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A day without laughter is a day wasted. – Charlie Chaplin

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Laughter is an incredible experience. When it genuinely happens it has the power to change the complexion of an entire day, or at the very least the moment in which it occurs. Whether we laugh in reaction to something comical we see, an experience we share or reminisce about or we laugh for no reason at all, laughter is usually pretty hard to complain about. But why exactly do we laugh? And where did this commonly had experience come from? Dr. Robert Provine has been studying the social and neurological roots of laughter for over 20 years, and this video gives you a bit of insight on some of what he has found. Check it out:

We Are Programmed To Laugh A Certain Way

As Dr. Provine states in the video, aside from vocal or other minor differences, we as humans are in large part programmed to all laugh in a certain way. The structure we typically follow is that of a pulsing pattern with short exhalations. On the surface this may sound crazy, especially since I’m sure we all have those one or two people that we’ve encountered with the most ridiculous sounding laughs imaginable, that it seems that there is no way  that we laugh similarly to them. But when we really break it down and think about it, the general structure in which the majority of all laughing seems to follow is naturally quite similar to one another. To me this serves as a great example of the interconnectedness that we all share with one another on this planet. It’s pretty cool to think that one of the most enjoyable aspects of the human experience is something that we all experience in a similar manner, even when the triggers are completely different and unrelated to one another.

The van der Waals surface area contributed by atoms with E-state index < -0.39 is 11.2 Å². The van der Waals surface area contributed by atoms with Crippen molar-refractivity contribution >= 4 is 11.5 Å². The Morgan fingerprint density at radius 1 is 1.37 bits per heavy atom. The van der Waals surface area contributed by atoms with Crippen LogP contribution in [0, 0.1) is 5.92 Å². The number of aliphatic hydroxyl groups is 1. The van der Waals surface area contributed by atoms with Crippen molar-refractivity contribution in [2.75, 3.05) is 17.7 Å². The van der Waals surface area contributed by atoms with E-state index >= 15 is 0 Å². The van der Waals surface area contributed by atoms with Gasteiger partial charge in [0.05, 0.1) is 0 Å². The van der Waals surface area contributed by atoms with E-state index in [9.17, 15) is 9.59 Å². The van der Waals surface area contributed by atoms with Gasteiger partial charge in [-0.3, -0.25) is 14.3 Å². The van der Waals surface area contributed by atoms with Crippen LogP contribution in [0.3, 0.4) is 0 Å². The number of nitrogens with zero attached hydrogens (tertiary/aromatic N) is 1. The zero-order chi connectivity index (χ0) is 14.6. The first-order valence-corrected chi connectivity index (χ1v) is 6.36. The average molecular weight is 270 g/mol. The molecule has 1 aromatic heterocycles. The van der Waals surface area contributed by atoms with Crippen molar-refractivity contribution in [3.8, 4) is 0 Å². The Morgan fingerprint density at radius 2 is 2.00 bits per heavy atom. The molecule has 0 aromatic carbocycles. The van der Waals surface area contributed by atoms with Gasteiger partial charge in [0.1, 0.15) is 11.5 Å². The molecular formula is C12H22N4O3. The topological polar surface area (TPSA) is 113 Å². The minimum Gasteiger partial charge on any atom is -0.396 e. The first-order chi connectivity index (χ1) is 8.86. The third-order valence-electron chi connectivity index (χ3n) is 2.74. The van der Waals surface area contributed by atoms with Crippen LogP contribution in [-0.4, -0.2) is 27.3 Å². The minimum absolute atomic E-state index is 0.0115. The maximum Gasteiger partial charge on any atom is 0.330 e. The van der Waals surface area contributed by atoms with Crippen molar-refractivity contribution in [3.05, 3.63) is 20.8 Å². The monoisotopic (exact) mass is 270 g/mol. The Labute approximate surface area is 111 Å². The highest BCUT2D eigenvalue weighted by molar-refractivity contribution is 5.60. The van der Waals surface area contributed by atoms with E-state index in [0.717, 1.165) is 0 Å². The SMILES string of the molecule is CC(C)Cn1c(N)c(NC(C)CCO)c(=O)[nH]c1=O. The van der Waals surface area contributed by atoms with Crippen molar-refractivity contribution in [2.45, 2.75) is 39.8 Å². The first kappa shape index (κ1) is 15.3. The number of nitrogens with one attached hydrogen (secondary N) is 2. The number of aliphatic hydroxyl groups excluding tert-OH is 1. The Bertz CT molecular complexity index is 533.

It is impossible for you to be angry and laugh at the same time. Anger and laughter are mutually exclusive and you have the power to choose either. – Wayne Dyer

Social Laughter Versus Solitary Laughter

Another part of the video that really caught my interest was the difference that Dr. Provine pointed out between social and solitary laughter. In the video he states that social laughter is 30 times more frequently experienced than solitary laughter. To me this comes as no surprise, especially since pretty well all of the funniest moments I can recall from my life thus far have always been mutually experienced with at least one other person.

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The fact that the relationship between individuals is more commonly the trigger of the laughter versus an actual joke was also another interesting point to be made. So much credit, and deservingly so, is given to performers who are able to make audiences laugh, but a lot more should also be given to the connections that we make with others in our lives and how much joy those connections can bring us.

The human race has one really effective weapon, and that is laughter. – Mark Twain

The Potential Danger To Laughter

Just as laughter can be a powerful tool in brightening up a day, laughter can also be a powerful tool used either in manipulation or to put down another individual or group. This was recently exemplified here in Ontario, Canada through the recent Provincial Election that took place. Representatives from all parties took their turn at using “humour” to poke fun at the shortcomings of their competition in hopes of steering the general consensus in their direction.

As funny as judgement of another experience can be at times, it’s best we remember to always be respectful in doing so. Aside from that, let’s keep on laughing and enjoy the wonderful experience for what it is.


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